- The EPA proposed new restrictions Thursday that would require the replacement of virtually all lead water pipes across the U.S., according to a White House press release. The goal is to remove the neurotoxin from drinking water and prevent another public health catastrophe like the one that occurred in Flint, Michigan.
- Under the proposal, utilities must replace lead pipes entirely over the next decade at a pace of 10% each year, and must create inventories of all their lead pipes. The agency will accept public comments on the proposal for 60 days and will finalize the rule sometime next year.
- The plan would affect about 9 million pipes across the country, and could cost $20 billion to $30 billion, according to The New York Times. It represents the strictest-ever limit on lead in drinking water, but wouldn’t ban it entirely: rather, it would lower the allowable amount to 10 parts per billion from the current 15 parts per billion.
The heads of Dallas-based contractors AECOM and Jacobs, Montreal-headquartered WSP and other major construction firms have identified water projects as a growing market. Beyond pipe replacement, resilience, flooding, stormwater and other climate change-related water work is booming, buoyed by the IIJA and other federal spending.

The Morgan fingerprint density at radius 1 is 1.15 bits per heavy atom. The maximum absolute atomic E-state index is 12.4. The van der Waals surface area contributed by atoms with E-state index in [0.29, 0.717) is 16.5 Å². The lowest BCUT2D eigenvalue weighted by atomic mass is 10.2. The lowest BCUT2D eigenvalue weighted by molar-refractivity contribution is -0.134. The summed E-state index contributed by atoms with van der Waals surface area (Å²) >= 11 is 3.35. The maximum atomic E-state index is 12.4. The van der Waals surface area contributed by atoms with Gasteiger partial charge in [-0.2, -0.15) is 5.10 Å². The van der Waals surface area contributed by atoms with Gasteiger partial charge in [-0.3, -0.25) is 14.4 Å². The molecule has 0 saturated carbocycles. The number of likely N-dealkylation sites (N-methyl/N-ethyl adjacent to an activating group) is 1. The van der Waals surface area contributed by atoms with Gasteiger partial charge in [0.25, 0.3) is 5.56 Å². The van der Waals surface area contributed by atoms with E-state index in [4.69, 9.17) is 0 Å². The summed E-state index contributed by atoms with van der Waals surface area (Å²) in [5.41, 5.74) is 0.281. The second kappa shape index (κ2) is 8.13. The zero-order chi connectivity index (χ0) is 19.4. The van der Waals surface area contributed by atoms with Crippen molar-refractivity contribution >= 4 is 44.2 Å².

The Infrastructure Investment and Jobs Act designates $15 billion to help utilities pay for the upgrades along with $11.7 billion in general-purpose funding through the Drinking Water State Revolving Fund that can be used for lead pipe replacement, according to the release. Funding from the American Rescue Plan’s $350 billion State and Local Fiscal Recovery Fund can also be used to replace lead service lines and remediate lead paint.
The EPA’s lead pipe proposal advances the Lead Pipe and Paint Action Plan, the Biden administration’s multi-agency push to reduce all sources of lead exposure.
There is no safe level of exposure to lead, particularly for children, according to the World Health Organization. It can cause irreversible brain and nervous system damage, learning and behavior problems, slow growth and development issues.
The new proposed Lead and Copper Rule Improvements also increase tap water sampling requirements, mandate water systems to complete comprehensive and publicly available lead service line inventories and strengthen requirements for water systems to take additional actions to reduce lead health risks, per the White House press release.